You want to get ift, but before anything, you must make certain that your condition is such that you can undertake a fitness program without endangering your health.

If you've developed any of the following symptoms after hurrying up a flight of stairs or carrying a bag down an airport ramp or engaging in mild exercise such as gardening, you should see your doctor immediately - and you should definitely not undertake a program until you do: pains in the chest, dizziness or faintness, gastrointestinal upset, difficulty in breathing, flulike symptoms.

I'm not trying to scare you. I simply want you to be prudent. If you're severely deconditioned, there are certain combinations you have to avoid that are formulas for physiological disaster.

If you're an overeater who stuffs himself until he feels uncomfortable, you're primed for trouble. If you overdrink and overeat at the same time (as is usually the case), one further increment could kill you. It could be a hot bath. It could be a strained bowel movement. Or it could be a bout of exercise.

It goes without saying that if you're about to have a heart attack, you shouldn't exercise.

One further injunction against an exercise program at this time is if more than 30 per cent of your body is fat. That's the medical definition of obesity. You don't need a laboratory test to tell you if you're obsese; you can see the fat hanging from your body in pendulous folds. If that's your condition, you should lose weight under medical supervision before you start any intensive exercise.

Even if you've seen your doctor recently, and he's cleared you for exercise, there's an additional test to be made before you begin your program.

You administer this test yourself, by counting your pulse in various conditions of rest and mild exercise. Physical exercise should feel good; there should absolutely be no feeling of discomfort; this test is to make certain there won't be.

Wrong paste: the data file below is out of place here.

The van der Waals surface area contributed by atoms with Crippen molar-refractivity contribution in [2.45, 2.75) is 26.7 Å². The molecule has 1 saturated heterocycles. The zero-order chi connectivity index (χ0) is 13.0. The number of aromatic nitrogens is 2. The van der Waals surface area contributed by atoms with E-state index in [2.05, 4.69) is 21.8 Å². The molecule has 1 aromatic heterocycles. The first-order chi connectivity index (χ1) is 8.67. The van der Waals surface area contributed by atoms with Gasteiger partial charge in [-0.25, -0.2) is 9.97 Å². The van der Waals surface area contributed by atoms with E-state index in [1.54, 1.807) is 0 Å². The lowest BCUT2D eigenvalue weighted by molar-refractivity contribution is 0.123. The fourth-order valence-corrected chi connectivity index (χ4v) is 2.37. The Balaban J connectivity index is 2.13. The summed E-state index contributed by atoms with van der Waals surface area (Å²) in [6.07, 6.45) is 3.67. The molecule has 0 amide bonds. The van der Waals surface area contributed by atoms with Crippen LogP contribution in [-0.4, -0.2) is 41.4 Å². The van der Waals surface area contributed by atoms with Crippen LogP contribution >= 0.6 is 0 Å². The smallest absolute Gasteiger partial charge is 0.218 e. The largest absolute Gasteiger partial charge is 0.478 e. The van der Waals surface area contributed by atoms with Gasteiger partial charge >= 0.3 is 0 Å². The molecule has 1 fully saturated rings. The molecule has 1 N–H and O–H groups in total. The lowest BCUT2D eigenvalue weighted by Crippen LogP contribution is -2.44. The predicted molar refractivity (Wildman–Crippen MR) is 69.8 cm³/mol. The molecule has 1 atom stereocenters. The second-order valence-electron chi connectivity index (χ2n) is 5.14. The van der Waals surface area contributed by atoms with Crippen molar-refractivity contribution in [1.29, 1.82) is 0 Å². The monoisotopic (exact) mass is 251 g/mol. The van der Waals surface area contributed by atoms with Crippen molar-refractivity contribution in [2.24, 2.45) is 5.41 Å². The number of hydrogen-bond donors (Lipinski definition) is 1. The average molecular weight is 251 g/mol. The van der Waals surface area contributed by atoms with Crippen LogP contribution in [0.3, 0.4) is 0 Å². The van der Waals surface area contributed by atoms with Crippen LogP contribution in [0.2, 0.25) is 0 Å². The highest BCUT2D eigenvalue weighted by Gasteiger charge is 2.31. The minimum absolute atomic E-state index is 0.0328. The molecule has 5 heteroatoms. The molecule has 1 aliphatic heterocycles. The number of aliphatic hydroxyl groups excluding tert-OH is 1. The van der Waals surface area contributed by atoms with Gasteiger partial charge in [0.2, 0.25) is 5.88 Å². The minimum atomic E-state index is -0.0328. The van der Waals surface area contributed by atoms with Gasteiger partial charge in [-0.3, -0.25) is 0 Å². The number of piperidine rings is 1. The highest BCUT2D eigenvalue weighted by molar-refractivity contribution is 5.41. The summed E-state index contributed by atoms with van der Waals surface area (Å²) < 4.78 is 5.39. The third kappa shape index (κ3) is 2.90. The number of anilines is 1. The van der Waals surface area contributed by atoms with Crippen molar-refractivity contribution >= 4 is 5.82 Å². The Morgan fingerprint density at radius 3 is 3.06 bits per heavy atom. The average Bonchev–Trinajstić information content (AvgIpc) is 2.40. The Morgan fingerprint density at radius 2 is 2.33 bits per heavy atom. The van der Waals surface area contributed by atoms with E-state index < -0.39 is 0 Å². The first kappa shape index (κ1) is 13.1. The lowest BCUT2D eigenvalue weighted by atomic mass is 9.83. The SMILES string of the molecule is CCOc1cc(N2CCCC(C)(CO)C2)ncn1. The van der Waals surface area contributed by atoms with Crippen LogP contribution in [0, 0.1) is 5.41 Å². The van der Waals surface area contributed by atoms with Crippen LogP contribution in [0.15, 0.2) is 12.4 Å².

The test will be no harder than climbing stairs. It consits of taking your pulse while you sit, then stand and finally set up and down for three one-minute periods.

For the test, you'll need a watch or clock with a sweep second hand. You'll also need a ruler to measure the height of the step.

First, find the best place to feel your pulse. Be active for a minute or so in any manner you wish - take a brisk walk or climb a flight of stairs - to amplify your pulse. Now explore the following:

The radial artery in your wrist, just inside yourwrist bone at the base of the thumb joint.

A carotid artery on one side of your throat, either just above your collarbone or below your jaw. Remember, don't close off the second carotid artery on the other side while you're doing this or you may shut down the blood supply to your brain.

A temporal artery at the side of your forehead (temple) just in front of your ear. Again, press on one side only.

You're now going to determine your pulse rate by counting the number of pulses in six seconds and adding a zero to get the per-minute rate. Catch the rhythm of pulsations for a while. When your pulse coincides with an easy time interval (at one of the five-second marks) start counting. Begin with "zero" as the second hand crosses over the five-second mark. If you don't say "zero" you'll miscalculate. Then count the number of pulses in six seconds.

The test has six grades.

Grade one is to record and interpret your pulse at rest.

In a relaxed, quiet state, your pulse rate should be less than 700 beats per minute. If it's 100 or over, try relaxation to see if you can bring it down. If your pulse remains at 100 or more, you may have a fever or an infection.